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Poem: Threshold Serene 

Death, when you come for him
bring angels and bagels.
Hollow out the dough.
Lift his browned hands gently.
Attend to his broken teeth.
Spread the scallion cream cheese.
Close his moss green eyes with care,
they have journeyed one hundred
times around the sun.

Death, when you take him
make it like sleeping.
But first let him
tell you a story—the one about
the deli and how, in the mornings,
he soaked his brush in a barrel of oil
to paint the dead fish so they might
look fresh and not as if they had been caught
before the founding of New York.

Death, the bottom line is,
when you come, no rough and tumble.
Don’t let his pulse beat fast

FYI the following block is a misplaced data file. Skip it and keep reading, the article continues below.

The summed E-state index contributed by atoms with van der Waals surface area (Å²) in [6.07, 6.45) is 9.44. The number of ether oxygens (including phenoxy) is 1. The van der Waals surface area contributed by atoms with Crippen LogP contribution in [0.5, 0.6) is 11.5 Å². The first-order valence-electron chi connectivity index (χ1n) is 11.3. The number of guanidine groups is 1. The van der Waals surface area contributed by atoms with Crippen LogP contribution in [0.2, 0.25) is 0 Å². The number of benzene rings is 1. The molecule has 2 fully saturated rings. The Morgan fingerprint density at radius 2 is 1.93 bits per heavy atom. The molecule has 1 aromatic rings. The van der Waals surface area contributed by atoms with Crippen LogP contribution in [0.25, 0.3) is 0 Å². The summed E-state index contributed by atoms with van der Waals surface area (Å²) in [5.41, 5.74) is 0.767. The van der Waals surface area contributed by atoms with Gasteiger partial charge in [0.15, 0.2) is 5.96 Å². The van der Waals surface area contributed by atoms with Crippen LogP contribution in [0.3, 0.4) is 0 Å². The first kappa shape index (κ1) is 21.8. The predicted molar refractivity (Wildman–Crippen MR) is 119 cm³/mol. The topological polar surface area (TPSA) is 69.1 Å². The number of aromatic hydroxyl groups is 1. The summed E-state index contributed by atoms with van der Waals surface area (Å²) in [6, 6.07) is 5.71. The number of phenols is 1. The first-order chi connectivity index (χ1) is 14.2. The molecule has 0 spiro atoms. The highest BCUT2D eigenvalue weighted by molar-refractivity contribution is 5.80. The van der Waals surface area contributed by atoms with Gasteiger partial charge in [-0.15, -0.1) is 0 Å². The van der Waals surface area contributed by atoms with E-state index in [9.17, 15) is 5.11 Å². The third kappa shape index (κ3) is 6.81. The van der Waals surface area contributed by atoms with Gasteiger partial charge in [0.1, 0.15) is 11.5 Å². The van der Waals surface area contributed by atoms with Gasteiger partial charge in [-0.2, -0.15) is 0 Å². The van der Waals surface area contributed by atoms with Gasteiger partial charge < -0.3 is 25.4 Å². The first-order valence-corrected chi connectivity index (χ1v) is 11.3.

or his ankles swell.
Roll up his shirtsleeves. Hold him close.
Leave the black newsprint
on his fingers—he’s an old New Yorker,
weaned he tells us, on the Times.

Death, when you kiss him,
gentle him with Gershwin.
Offer him a bowl of cherries.
Tell him he was larger than life, that
he¹ll be remembered only on
happy occasions and
those who could, loved him well.

Death, when you come,
bring angles and kippered herring.
We’ll let the shareholders know
He has always said, au revoir but not goodbye.

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